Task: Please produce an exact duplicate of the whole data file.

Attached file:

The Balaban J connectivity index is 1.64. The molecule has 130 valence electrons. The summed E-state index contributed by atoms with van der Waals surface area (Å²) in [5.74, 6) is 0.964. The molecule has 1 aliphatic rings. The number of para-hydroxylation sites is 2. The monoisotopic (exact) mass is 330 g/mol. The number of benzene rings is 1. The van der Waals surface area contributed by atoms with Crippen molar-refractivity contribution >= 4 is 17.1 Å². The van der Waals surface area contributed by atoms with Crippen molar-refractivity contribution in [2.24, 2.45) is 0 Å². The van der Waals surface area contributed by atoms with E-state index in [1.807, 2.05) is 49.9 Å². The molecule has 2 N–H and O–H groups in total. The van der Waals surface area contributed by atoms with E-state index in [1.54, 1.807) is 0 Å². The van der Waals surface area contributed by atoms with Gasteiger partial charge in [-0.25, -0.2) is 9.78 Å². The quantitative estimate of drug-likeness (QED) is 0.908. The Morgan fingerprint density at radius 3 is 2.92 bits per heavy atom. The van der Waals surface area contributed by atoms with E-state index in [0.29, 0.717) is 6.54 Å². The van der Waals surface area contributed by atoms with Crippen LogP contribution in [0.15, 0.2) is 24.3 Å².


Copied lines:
The Balaban J connectivity index is 1.64. The molecule has 130 valence electrons. The summed E-state index contributed by atoms with van der Waals surface area (Å²) in [5.74, 6) is 0.964. The molecule has 1 aliphatic rings. The number of para-hydroxylation sites is 2. The monoisotopic (exact) mass is 330 g/mol. The number of benzene rings is 1. The van der Waals surface area contributed by atoms with Crippen molar-refractivity contribution >= 4 is 17.1 Å². The van der Waals surface area contributed by atoms with Crippen molar-refractivity contribution in [2.24, 2.45) is 0 Å². The van der Waals surface area contributed by atoms with E-state index in [1.807, 2.05) is 49.9 Å². The molecule has 2 N–H and O–H groups in total. The van der Waals surface area contributed by atoms with E-state index in [1.54, 1.807) is 0 Å². The van der Waals surface area contributed by atoms with Gasteiger partial charge in [-0.25, -0.2) is 9.78 Å². The quantitative estimate of drug-likeness (QED) is 0.908. The Morgan fingerprint density at radius 3 is 2.92 bits per heavy atom. The van der Waals surface area contributed by atoms with E-state index in [0.29, 0.717) is 6.54 Å². The van der Waals surface area contributed by atoms with Crippen LogP contribution in [0.15, 0.2) is 24.3 Å².